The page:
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Five things that harm your heart health

The heart is the most important organ when it comes to circulating blood, oxygen and nutrients to all parts of the body.

It is also key in removing carbondioxide from blood by directing it to the lungs where air exchange happens. Dr John Omagino, the director of Uganda Heart Institute (UHI), says the human heart beats about 72 times per minute and continues to do so until one dies, unless interrupted. He explicates two broad types of heart conditions that may cause this interruption.

These are; congenital heart defects and acquired heart diseases. Congenital heart defects are problems with the heart’s structure which are present at birth and change the normal flow of blood through the heart.

“Such defects affect about 15,000 babies in Uganda every year and 50 per cent (7,500) of these usually require surgery. It is estimated that 1,000 of these can be handled at the present facility at UHI,” Dr Omagino tells The Observer in an interview.

On the other hand, acquired heart diseases include those related to infections such as rheumatic heart disease; those related to metabolism or accumulation of bad cholesterol; those related to chemicals or toxins such as alcohol and nicotine and others related to diseases such as diabetes.

Below, we explore five things that may predispose you to the risk of acquiring cardiovascular diseases.


This is a medical condition that occurs when the pancreas does not produce enough insulin, a hormone that transfers glucose from the blood stream into the cells to be used as energy.

“Diabetes and heart disease are bedfellows. If one has diabetes, it means that the body cannot make proper use of glucose. It therefore builds up in the blood instead of moving to the cells, causing plaque to accumulate. This narrows blood vessels, causing strain on the heart,” Omagino explains.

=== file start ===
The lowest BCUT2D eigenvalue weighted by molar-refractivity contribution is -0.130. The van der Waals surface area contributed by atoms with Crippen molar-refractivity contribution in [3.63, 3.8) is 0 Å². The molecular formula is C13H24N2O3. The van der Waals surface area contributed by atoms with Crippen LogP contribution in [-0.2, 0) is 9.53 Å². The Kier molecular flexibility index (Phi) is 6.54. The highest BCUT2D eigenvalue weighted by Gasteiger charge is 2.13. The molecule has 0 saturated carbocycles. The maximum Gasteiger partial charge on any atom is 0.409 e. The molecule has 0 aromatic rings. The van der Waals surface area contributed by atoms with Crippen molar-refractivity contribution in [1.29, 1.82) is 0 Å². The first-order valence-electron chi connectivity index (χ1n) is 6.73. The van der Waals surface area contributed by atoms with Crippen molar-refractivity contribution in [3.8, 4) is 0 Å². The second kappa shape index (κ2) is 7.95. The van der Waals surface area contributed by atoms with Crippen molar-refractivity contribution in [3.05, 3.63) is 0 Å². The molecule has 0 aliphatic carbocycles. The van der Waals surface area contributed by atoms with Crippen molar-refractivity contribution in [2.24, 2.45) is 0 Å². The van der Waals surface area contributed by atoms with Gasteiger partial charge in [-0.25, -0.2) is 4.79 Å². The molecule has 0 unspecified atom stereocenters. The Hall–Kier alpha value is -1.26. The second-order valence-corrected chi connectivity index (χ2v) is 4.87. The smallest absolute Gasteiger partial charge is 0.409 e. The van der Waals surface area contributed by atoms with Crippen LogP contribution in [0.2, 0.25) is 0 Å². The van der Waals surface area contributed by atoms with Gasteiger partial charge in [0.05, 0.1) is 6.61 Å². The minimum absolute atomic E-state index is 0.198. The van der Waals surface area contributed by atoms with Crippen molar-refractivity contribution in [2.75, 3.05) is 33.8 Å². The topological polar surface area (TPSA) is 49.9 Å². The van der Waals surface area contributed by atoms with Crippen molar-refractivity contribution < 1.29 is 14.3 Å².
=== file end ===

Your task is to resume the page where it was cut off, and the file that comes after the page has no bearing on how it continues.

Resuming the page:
This is also known as high blood pressure and this is usually within the blood vessels. According to the US National Library of Medicine, as the heart pumps against this pressure, it must work harder. Over time, this causes the heart muscle to thicken, which when combined with cholesterol deposits in the blood vessels increases the risk of heart attack and stroke.

“We are having an unfolding emergency in this country. About 22 per cent of people in the rural community are hypertensive and we register at least two people with a heart attack due to hypertension at the institute,” Omagino notes.


According to Dr Omagino, consuming large amounts of alcohol can raise one’s blood pressure to unhealthy levels. As a result, the heart muscles become weakened, causing a condition called dilative cardiomyopathy. As a result, the heart cannot pump efficiently.


Cigarettes contain several chemicals which are toxic to the body. Among these is nicotine which narrows the blood vessels thus inserting more pressure on the heart and also paralyses the cilia (small hairs in the lungs).

“The lungs protect themselves with a thin layer of mucus and by moving toxic particles out with the cilia. However, in a smoker’s lungs, these cilia move slower and struggle to remove the toxins. Because the heart is intrinsically linked to the lungs, when these toxins accumulate, they put one at the risk of heart disease and even stroke,” Omagino says.


The old adage, ‘all work without play makes Jack a dull boy holds as much relevance as night to a burglar. Dr Omagino observes that the right to play is being robbed of many school-going children as new schools are being licensed without play grounds.

At workplaces, corporates are spending more time behind their computers.Such lifestyles predispose one to the risk of obesity, high blood pressure, heart attack and stroke. 

Other factors that may harm one’s heart include accumulation of bad cholesterol (low- density lipoprotein) in the arteries, high consumption of salt and over consumption of fast foods.

To maintain proper heart health, Dr Omagino urges lifestyle modification such as eating more fruits and vegetables than fried foods and reducing salt intake, ensuring regular exercise and reducing tobacco and alcohol consumption. “It is also important that everyone does a health audit regularly to be able to detect conditions such as diabetes and hypertension before it is too late.

Also, foods on the open market should be monitored to ensure appropriate salt levels as is being done in UK,” Dr Omagino says. Additionally, policies for regular health check-up of school going children need to be enforced.


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